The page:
Recently Steve Forbes sat down with Kraft CEO Irene Rosenfeld, the second most powerful woman in America according to the most recent CNN list. One of the topics they discussed? Parenthood. “You had children,” Forbes begins. “How do you balance that?”
I expected her to throw out four or five inter-mangled corporate clichés thereby giving a politically correct if not ambiguously acceptable answer. You know, something along the lines of “Well, Steve, you gotta hit the ground running and really think outside the box on that one. Simply put, on-boarding exists at the home level, too, and the true heavy hitters know how to engage in ideation in order to synergize and thus attain familial optimization.” But instead, she came direct.
She described work-life balance as “misnomer,” pointing out that every day cannot be perfect. But she did dole out some advice. “Figure out what’s important to you and make sure that you take advantage of that…within the context of your business responsibilities.” And to whom is she speaking, you might wonder?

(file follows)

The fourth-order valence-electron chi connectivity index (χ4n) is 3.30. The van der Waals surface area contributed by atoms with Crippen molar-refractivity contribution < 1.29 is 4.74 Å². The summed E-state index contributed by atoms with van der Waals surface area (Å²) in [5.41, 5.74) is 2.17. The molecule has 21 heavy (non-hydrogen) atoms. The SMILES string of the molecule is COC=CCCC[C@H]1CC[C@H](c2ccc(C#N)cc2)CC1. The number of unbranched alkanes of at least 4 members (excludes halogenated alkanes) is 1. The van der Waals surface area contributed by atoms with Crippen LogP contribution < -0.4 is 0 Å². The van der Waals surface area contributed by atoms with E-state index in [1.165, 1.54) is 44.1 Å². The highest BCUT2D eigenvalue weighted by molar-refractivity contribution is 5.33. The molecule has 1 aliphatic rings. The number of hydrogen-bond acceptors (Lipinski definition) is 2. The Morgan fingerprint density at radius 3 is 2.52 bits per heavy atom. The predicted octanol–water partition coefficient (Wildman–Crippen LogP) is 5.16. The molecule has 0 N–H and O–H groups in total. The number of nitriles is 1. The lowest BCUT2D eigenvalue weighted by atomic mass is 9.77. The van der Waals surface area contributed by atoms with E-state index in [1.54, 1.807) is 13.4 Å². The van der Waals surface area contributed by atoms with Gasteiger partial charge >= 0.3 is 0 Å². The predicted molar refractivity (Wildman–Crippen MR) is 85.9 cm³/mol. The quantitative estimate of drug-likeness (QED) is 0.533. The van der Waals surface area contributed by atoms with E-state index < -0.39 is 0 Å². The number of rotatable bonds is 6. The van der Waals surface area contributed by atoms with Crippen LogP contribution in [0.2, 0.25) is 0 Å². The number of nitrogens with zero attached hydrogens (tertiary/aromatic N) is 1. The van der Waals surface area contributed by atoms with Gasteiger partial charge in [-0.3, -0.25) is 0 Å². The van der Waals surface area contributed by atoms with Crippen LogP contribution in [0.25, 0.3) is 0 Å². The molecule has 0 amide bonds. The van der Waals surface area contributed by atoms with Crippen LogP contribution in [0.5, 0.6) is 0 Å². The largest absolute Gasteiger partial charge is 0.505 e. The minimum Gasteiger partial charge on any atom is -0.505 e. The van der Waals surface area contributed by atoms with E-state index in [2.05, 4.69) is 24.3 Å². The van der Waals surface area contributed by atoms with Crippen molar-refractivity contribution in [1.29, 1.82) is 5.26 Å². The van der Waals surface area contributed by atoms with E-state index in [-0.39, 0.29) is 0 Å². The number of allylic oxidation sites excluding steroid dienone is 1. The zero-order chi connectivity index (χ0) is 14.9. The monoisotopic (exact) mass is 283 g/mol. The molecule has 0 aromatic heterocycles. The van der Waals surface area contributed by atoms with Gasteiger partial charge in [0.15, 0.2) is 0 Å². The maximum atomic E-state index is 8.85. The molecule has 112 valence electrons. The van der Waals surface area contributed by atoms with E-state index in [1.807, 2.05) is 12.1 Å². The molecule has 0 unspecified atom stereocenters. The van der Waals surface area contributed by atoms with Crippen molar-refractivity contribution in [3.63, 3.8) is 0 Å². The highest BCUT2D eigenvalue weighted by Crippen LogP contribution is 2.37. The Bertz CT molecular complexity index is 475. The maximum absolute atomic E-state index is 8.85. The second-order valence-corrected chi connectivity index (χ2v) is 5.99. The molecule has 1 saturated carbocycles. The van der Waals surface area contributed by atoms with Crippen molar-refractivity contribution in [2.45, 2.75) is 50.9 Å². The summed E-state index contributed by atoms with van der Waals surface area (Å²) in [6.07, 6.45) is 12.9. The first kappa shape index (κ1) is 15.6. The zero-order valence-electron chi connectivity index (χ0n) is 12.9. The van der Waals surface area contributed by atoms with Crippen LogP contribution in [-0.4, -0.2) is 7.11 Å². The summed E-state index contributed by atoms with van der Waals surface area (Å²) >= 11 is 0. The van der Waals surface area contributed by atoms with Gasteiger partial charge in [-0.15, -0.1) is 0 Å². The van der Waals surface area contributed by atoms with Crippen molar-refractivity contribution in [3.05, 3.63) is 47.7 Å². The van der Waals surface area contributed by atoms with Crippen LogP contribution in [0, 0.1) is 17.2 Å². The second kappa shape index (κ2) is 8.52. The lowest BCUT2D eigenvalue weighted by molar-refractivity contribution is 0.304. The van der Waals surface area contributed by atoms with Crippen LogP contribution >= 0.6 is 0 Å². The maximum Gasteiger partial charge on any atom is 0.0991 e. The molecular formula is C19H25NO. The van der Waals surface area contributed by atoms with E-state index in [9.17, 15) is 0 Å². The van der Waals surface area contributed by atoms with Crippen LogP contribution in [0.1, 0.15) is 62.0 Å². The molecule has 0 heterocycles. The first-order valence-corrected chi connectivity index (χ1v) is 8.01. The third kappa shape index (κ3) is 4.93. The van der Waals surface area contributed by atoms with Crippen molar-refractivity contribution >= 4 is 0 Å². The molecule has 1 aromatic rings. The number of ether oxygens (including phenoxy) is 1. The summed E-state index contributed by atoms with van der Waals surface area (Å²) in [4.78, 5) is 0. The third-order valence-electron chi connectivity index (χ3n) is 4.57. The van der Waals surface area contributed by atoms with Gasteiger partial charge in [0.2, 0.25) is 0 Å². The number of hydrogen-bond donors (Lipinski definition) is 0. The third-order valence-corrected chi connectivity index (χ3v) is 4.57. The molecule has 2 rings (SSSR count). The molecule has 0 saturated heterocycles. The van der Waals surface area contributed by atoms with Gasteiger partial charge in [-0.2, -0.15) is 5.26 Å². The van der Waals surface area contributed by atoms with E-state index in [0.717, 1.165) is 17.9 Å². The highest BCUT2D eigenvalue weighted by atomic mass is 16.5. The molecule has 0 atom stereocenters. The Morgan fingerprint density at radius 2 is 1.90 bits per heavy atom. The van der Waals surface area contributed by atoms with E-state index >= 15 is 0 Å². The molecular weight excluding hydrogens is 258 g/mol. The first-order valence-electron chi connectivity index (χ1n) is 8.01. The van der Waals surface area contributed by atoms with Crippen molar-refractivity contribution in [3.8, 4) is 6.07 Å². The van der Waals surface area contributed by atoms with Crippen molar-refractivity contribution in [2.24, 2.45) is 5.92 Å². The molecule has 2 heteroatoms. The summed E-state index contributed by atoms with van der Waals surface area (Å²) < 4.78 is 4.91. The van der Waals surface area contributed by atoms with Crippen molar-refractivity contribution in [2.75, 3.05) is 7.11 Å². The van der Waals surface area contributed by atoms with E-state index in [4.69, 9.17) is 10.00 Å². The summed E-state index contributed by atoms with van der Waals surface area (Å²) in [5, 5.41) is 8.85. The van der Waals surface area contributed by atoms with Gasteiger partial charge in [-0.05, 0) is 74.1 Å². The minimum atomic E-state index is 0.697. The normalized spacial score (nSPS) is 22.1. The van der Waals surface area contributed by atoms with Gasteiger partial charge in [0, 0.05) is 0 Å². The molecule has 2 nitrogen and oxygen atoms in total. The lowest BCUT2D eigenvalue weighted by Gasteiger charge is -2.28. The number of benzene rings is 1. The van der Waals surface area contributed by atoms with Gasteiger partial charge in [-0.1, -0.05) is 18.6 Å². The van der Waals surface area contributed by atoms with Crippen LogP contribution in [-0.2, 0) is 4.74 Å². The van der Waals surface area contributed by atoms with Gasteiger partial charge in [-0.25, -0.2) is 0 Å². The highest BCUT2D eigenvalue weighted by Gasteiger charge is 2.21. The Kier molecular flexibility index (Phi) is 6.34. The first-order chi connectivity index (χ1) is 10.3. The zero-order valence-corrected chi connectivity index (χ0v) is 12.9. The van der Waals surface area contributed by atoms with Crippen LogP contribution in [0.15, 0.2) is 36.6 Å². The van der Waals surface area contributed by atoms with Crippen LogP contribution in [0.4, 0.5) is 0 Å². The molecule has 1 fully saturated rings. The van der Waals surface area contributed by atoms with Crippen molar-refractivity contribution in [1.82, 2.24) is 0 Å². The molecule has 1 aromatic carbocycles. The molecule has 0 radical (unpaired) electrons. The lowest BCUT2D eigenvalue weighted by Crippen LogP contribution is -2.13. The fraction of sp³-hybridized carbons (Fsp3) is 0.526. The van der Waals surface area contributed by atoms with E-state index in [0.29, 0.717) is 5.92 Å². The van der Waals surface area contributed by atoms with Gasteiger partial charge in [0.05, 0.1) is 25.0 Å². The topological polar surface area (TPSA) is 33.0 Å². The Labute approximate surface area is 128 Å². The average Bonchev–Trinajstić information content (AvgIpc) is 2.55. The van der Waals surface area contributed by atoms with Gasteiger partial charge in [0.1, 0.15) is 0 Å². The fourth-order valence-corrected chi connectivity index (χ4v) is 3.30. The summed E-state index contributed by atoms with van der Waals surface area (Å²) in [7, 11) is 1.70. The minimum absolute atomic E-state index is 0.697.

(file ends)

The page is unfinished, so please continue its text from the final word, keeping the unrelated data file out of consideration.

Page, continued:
The moms, naturally, but also to the dads, as she’s very careful to point out. “Increasingly, we’re finding that the young men in the company are much more active fathers than, perhaps, the generation that preceded them.”
So what do you think? Is Rosenfeld right? Is the concept of work-life balance for parents a bit of a misnomer? I contend that perhaps it is within corporate America. But it’s my opinion that those of us who aren’t wearing pinstripes and taking the elevator up to the 53rd floor can usually find a pretty good mix. What do you think?
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